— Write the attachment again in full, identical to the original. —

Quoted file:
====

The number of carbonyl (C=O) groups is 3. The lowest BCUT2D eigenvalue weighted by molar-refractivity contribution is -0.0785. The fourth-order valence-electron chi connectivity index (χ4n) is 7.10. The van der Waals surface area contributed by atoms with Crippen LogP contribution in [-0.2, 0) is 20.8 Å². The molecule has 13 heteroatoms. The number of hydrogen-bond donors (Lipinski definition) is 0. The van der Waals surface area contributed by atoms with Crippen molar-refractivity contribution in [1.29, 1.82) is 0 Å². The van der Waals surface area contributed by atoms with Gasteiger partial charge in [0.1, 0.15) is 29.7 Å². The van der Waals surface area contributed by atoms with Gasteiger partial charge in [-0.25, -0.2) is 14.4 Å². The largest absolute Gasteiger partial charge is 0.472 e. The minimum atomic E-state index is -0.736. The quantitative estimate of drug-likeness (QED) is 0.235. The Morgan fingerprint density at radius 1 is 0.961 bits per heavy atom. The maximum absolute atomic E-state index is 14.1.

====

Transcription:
The number of carbonyl (C=O) groups is 3. The lowest BCUT2D eigenvalue weighted by molar-refractivity contribution is -0.0785. The fourth-order valence-electron chi connectivity index (χ4n) is 7.10. The van der Waals surface area contributed by atoms with Crippen LogP contribution in [-0.2, 0) is 20.8 Å². The molecule has 13 heteroatoms. The number of hydrogen-bond donors (Lipinski definition) is 0. The van der Waals surface area contributed by atoms with Crippen molar-refractivity contribution in [1.29, 1.82) is 0 Å². The van der Waals surface area contributed by atoms with Gasteiger partial charge in [0.1, 0.15) is 29.7 Å². The van der Waals surface area contributed by atoms with Gasteiger partial charge in [-0.25, -0.2) is 14.4 Å². The largest absolute Gasteiger partial charge is 0.472 e. The minimum atomic E-state index is -0.736. The quantitative estimate of drug-likeness (QED) is 0.235. The Morgan fingerprint density at radius 1 is 0.961 bits per heavy atom. The maximum absolute atomic E-state index is 14.1.